We were recently in Puerto Vallarta, Mexico and spent a good deal of time at the beach. Most of our trip consisted of soaking in the sun, sipping wine and watching the waves crash on the beach. I finally managed to finish The Martian Chronicles by Ray Bradbury, which spoiler alert ends with what is ostensibly the end of life on Earth. Staring out at the seemingly endless expanse of water in front of me with these apocalyptic thoughts rattling around my alcohol soaked brain really got me thinking…
The waves crashing on this beach have been doing so for billions of years. Long before there were any people around to observe them, long before there was any life of any kind in or out of the ocean, the tide rolled in and out and the rhythmic sound of waves against the shore kept time. This cycle went on day after day, year after year for eons until the moment that I lay on the beach, looking out at the water, looking up and down the shore at rows upon rows of umbrellas. People litter the beach, literally and figuratively, boats of all sizes float by, some dragging paragliding tourists behind them. The hypnotic rhythm of the waves cause my mind to drift to a distant future where all the boats, all the paragliding tourists all the umbrellas and all the people relaxing on the beach have disappeared. The only familiar sight on the shoreline are the waves lapping against the shore.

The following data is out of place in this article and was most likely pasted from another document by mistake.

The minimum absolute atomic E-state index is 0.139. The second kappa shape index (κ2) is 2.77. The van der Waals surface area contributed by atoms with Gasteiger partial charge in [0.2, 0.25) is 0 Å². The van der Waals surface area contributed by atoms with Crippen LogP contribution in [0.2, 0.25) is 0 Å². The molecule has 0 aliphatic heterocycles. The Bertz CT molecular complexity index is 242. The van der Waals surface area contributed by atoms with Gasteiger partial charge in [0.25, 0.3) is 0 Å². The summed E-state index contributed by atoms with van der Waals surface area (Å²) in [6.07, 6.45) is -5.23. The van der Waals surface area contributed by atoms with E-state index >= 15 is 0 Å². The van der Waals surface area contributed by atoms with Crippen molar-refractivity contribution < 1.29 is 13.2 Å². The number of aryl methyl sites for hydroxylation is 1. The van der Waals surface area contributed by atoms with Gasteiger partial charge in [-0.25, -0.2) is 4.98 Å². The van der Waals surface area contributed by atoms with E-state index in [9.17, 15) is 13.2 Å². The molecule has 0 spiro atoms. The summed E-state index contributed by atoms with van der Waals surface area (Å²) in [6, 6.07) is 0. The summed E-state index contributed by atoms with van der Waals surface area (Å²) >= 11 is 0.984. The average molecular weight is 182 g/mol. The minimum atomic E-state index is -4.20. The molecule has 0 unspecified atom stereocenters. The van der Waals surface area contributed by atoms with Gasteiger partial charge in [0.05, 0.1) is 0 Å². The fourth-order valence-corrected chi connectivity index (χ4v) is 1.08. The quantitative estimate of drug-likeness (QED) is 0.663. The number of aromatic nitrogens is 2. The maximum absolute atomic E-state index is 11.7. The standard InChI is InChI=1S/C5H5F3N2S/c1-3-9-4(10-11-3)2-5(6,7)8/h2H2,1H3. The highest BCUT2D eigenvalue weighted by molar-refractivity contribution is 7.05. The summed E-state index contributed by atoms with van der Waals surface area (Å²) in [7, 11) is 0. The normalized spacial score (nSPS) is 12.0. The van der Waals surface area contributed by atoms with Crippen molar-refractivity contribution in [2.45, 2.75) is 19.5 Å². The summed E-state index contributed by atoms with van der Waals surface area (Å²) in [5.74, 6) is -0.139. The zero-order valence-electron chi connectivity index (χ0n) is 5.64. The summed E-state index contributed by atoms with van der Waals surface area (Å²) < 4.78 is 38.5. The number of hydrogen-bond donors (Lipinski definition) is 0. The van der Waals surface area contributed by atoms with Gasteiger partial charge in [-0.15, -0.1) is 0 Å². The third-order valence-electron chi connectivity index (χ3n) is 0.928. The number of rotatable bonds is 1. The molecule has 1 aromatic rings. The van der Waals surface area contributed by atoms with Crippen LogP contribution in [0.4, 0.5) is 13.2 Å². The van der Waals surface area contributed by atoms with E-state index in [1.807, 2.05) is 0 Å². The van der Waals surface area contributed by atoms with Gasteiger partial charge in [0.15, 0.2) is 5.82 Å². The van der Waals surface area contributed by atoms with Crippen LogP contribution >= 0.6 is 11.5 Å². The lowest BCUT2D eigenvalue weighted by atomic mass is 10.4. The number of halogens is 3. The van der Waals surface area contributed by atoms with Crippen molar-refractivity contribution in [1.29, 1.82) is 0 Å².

In this moment I feel very small, awed by the immensity of the ocean – it has spanned the Earth, both in space and time, completely indifferent to humanity. All of our triumphs, sorrows, past and future, will one day be washed away into the ocean, and the waves will rhythmically pat the shoreline, on and on and on…
Enjoyed every bit of your article. Much thanks again. Fayette Waverley Diao
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